Depicting Sincerity pt. 2: Hellcats S01 E15

Jake peers into his new home for the next few months...

...a jail cell with mini fridge, television, and microwave. That bed doesn't look too bad either.

An unsettling trend emerges in another favorite TV show; this week’s Hellcats is unusually sincere, with frequent remarks about moral behavior and religious belief.

Marti’s pet project, the release of wrongfully incarcerated street musician Travis, reaches its inevitable conclusion in this episode. Travis is freed from prison, but Jake, Lancer football captain and true perpetrator of the pharmacy theft, is locked up instead. But, as seen above, Jake’s cell is a tricked-out dorm room with all the essentials of college–excuse me, prison–life. Looks like Jakey’s gonna be doing his hard time in style.

This ending to a particularly genuine episode leaves viewers with a somewhat conflicted message about crime and the importance of doing the right thing. In a rather convoluted plot, Jake announces his involvement in the crime so that only his future will be compromised, rather than the lives of his football teammates and the Hellcats cheerleaders. Jake struggles with the consequences of revealing the real story. He has a conversation with his cheerleader girlfriend, an uncharacteristically scrupulous Alice, in which they discuss the injustice of his expected prison sentence. Jake maintains that it’s unfair he should be the only person to serve time since many other football players and higher-ups were indirectly involved in the robbery.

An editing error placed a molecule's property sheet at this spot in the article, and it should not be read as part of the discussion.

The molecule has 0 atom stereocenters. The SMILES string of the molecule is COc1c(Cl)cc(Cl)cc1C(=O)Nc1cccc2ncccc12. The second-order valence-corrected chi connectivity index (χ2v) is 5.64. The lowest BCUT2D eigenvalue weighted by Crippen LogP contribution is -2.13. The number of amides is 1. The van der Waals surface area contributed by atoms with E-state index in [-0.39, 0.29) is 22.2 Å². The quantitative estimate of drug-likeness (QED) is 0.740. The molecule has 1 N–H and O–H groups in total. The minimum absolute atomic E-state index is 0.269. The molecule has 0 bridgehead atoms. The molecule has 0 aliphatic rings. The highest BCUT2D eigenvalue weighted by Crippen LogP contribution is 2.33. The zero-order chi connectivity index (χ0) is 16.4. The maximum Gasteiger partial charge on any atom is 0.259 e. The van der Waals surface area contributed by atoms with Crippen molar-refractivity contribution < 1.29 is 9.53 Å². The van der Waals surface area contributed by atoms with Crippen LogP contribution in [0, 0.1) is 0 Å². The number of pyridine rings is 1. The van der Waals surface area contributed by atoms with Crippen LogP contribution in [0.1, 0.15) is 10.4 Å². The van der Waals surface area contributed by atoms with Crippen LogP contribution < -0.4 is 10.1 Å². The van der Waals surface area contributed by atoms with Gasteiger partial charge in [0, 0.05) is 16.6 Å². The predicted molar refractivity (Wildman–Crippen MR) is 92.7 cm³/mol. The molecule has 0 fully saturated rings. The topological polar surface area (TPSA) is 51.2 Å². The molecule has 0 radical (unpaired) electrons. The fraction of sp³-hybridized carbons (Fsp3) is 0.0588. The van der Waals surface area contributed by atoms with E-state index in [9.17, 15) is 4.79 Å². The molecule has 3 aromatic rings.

Eventually a press conference is assembled (yes, football is that big in Tennessee!), and Jake confesses his part in the crime. As he’s hauled off to jail, we learn that now Lancer football fans respect and admire Jake for his honesty, and that he has quite a few fans at the penitentiary. Jake is led to his cell, and the warden explains all the special amenities and privileges he’ll receive as a former football star.

Apparently in Hellcats, it pays to do the right thing. Sure, you’ll have to spend some time in the big house, but the experience will be almost as comfortable as your dishevelled dorm room. And your cell is a single! You might lose some privacy, but things always work out okay for the contrite white boy. In a few months, you’ll be back at Lancer with a grudge against everyone who pressured you into telling the truth, and Hellcats will have a whole season’s worth of plotlines. Will my prediction for next season hold true? Should I be writing for this awesome-terrible show? (YES.) Stay tuned!

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